Using Low-Level Motion for High-Level VisionBen Daubney, Using Low-Level Motion for High-Level Vision. PhD thesis. Univeristy of Bristol. November 2009. PDF, 12622 Kbytes.
The work presented within this Thesis describes a method to extract the 3D pose of a human performing a gaited action using only the motion of a sparse set of tracked features. The features used are not extracted using specific limb detectors, but are selected and tracked automatically using a standard feature tracker. These features contain noise that is not Gaussian in nature, but systematic, as a result of edge effects. Furthermore, features are indiscriminately tracked on both the subject of interest and the background. This ensures that a method designed to exploit only the structure of the features would fail, the motion of the features must be exploited to extract useful information.
A method is presented that models the expected motion of a feature tracking a particular limb. Using these models the likelihood that each observed motion is caused by a specific limb can be estimated. Furthermore, this representation allows the temporal state of an action to be estimated for each feature independently. Integrating over all features, a Hidden Markov Model is shown to be able to accurately extract gait phase.
Given these initial likelihood estimates, an approach is presented to create probability maps that describe the likelihood of a limb being located at each position in the image. Following this, 2D pose in the image plane can be estimated. This is achieved using a Pictorial Structures representation that uses phase dependent priors. This search is performed via Dynamic Programming and conducted in each frame independently. Extracted poses are then enforced to be temporally coherent using a high-level motion model.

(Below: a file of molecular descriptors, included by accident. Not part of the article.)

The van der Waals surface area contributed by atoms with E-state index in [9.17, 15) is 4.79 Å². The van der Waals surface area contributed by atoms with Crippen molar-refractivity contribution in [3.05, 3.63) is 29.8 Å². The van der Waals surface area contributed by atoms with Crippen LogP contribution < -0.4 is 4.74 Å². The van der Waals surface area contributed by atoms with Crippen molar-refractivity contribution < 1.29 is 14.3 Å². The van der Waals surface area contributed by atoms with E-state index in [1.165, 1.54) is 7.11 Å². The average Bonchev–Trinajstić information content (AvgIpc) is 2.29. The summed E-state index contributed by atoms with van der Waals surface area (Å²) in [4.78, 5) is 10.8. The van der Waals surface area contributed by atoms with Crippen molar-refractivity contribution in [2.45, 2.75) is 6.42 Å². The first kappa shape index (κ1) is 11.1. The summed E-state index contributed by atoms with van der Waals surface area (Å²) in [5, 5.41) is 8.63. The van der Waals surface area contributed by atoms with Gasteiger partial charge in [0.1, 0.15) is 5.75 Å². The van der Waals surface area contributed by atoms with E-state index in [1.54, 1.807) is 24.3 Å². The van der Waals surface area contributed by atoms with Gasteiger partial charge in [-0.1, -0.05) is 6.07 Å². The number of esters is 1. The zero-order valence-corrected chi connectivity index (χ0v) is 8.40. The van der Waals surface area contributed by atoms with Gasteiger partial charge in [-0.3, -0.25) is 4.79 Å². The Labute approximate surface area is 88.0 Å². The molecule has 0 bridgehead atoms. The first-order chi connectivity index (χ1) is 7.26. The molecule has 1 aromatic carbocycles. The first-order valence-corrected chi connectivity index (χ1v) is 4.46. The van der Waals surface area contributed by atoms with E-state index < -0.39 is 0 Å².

Finally, these methods are shown to be suitable for 3D pose estimation. Methods are presented to extract 3D motion from 2D image observations and to efficiently extract pose in R^3. This is achieved by placing constraints on the search space and by mapping observations from the image plane into R^3. To extract 3D pose 3D models are learnt directly from motion capture data, no image data is used for training. Quantitative results are provided using the HumanEva data set. The approach is tested on a variety of scenes filmed from different viewpoints, with no prior expectation of the path the subject will walk through the scene. Despite this the same 3D model is used throughout. Unlike many current approaches, the presented method requires no initialisation of joint locations in the first frame, this is performed automatically. Furthermore, only a single viewpoint is ever exploited. The work in this thesis demonstrates that a set of sparse motion features contains enough information to extract the 3D pose of a person whilst performing gaited actions.